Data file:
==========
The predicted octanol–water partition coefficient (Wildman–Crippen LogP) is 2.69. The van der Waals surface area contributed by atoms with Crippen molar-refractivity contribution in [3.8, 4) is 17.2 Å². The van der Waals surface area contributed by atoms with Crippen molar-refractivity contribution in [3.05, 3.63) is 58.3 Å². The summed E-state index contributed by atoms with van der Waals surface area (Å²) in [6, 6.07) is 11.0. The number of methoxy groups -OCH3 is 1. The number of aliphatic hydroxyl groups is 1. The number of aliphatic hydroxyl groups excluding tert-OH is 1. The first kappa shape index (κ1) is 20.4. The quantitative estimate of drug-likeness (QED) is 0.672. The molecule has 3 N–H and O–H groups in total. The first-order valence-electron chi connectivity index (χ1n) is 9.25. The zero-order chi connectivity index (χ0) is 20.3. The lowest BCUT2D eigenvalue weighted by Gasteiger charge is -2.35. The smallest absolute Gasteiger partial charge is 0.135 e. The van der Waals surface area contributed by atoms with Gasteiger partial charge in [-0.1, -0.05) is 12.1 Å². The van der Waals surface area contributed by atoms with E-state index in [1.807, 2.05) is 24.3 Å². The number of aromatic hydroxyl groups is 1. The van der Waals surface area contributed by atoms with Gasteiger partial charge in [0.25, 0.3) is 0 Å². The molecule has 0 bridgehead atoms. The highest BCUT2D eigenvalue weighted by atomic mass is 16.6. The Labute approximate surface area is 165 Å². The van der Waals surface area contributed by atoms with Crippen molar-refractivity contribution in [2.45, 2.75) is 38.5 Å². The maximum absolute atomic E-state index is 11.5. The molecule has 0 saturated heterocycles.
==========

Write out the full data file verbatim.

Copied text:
The predicted octanol–water partition coefficient (Wildman–Crippen LogP) is 2.69. The van der Waals surface area contributed by atoms with Crippen molar-refractivity contribution in [3.8, 4) is 17.2 Å². The van der Waals surface area contributed by atoms with Crippen molar-refractivity contribution in [3.05, 3.63) is 58.3 Å². The summed E-state index contributed by atoms with van der Waals surface area (Å²) in [6, 6.07) is 11.0. The number of methoxy groups -OCH3 is 1. The number of aliphatic hydroxyl groups is 1. The number of aliphatic hydroxyl groups excluding tert-OH is 1. The first kappa shape index (κ1) is 20.4. The quantitative estimate of drug-likeness (QED) is 0.672. The molecule has 3 N–H and O–H groups in total. The first-order valence-electron chi connectivity index (χ1n) is 9.25. The zero-order chi connectivity index (χ0) is 20.3. The lowest BCUT2D eigenvalue weighted by Gasteiger charge is -2.35. The smallest absolute Gasteiger partial charge is 0.135 e. The van der Waals surface area contributed by atoms with Gasteiger partial charge in [-0.1, -0.05) is 12.1 Å². The van der Waals surface area contributed by atoms with E-state index in [1.807, 2.05) is 24.3 Å². The number of aromatic hydroxyl groups is 1. The van der Waals surface area contributed by atoms with Gasteiger partial charge in [0.25, 0.3) is 0 Å². The molecule has 0 bridgehead atoms. The highest BCUT2D eigenvalue weighted by atomic mass is 16.6. The Labute approximate surface area is 165 Å². The van der Waals surface area contributed by atoms with Crippen molar-refractivity contribution in [2.45, 2.75) is 38.5 Å². The maximum absolute atomic E-state index is 11.5. The molecule has 0 saturated heterocycles.